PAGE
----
We all should be ourselves and think what we want to. And people who don't think that should be made to think that, just like the rest of us.
People should give me things just because I'm me. Why should I have to work for things?
Evil people are just misunderstood. They need a hug.
The government should take care of me and feed me and pamper me and clothe me and...

And I'm really sick and tired of seeing all this on the dang comics page of all places! The great Walt Kelly used to make two different versions of his Pogo strip, one that was political, and one that wasn't. That way, the paper could decide if they wanted to run the political one or not. He didn't believe in subjecting the readers to his political views if they didn't want him to. And yes, he was a liberal. A liberal I happen to respect for this very reason.

Now, this is quite different from a strictly political toon like Doonesbury or Mallard Fillmore. They are about politics. If Breathed wants to go that way, fine. Let him. I just want him to make up his dang mind about what Opus is. Is it just funny? Is it political? If it's just a funny strip, leave the political crap out!

I would write one on The Boondocks, but that would be too easy, and I would get too aggravated thinking about it.

Rose is Rose: I believe this is the most hated comic strip ever.

For Better or For Worse: Same as Funky Winkerbean. Used to be funny. Became a soap opera. I liked it better when the Pattersons were an actual family. Now, Mike and Elizabeth are grown up and have their own lives. Their dog, Farley, the icon of the strip, died. April is in High School now, and will be off to college soon. I don't mind strips that have the characters age, but that doesn't mean the strip has to get serious! Some cynics will say, "Was it ever actually that funny?" My answer would be, "Not on the level of a Dilbert or Calvin and Hobbes, but yes." It rose above the average, maybe in the B+ range. I liked it. But, as the kids grew up, no longer did we have the interplay of the parents with precocious kids or hormone laden teenagers, like in Zits. We suddenly had a bunch of... people. And just watching people live out their lives is none too entertaining. Mike and Elizabeth suddenly had to deal with real life. So it was a bit like being thrust back into reality, myself. When the strip featured the kids as kids, the reader felt like a kid. We could just enjoy ourselves and the jokes, sans responsibility. Hey, the kids got into trouble, they said funny things, they went on family vacations and things went haywire, but then they grew up. We watched Mike have a kid and deal with being a dad. Elizabeth got attacked by a guy at college. It suddenly became stark and serious. I looked at it and the smile shrank from my face as I realized that this life stuff is what we all have to deal with as we grow up. I like growing up, but I don't dwell on it. I certainly don't want to dwell on it when I'm reading a dang comic strip.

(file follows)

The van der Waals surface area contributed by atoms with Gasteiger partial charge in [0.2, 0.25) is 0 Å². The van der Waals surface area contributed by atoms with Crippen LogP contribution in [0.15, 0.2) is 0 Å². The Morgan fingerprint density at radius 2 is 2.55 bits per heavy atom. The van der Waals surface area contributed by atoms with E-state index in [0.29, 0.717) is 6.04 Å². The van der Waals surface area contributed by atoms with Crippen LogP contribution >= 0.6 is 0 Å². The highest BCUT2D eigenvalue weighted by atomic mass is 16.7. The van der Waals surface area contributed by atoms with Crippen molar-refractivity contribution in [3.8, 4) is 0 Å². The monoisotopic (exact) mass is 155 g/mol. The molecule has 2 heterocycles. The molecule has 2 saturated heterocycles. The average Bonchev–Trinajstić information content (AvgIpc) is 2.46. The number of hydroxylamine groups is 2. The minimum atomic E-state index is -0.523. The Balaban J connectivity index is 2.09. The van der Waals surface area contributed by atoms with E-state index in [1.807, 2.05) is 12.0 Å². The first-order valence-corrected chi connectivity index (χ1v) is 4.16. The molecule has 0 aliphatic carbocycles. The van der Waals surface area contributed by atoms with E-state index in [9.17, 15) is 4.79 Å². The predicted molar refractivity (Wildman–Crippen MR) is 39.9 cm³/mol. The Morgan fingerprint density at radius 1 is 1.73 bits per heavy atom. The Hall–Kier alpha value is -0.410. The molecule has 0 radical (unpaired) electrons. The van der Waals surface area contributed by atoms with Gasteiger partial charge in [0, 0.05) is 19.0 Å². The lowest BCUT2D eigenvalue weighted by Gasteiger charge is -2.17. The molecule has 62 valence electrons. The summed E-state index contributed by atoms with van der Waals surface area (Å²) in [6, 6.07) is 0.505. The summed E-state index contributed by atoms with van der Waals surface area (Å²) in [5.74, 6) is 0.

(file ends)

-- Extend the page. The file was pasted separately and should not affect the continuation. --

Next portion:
Well, I don't feel like writing anymore. My hands hurt and it's almost midnight. It felt good to write that, though.

Thanks for reading!


Blogger Lee said...

Unfortunately I know I read Drabble. Can you believe that strip has been going since 1979? Bill Watterson quit after ten years…there is just something fundamentally wrong with that.

11:39 PM  

Post a Comment

<< Home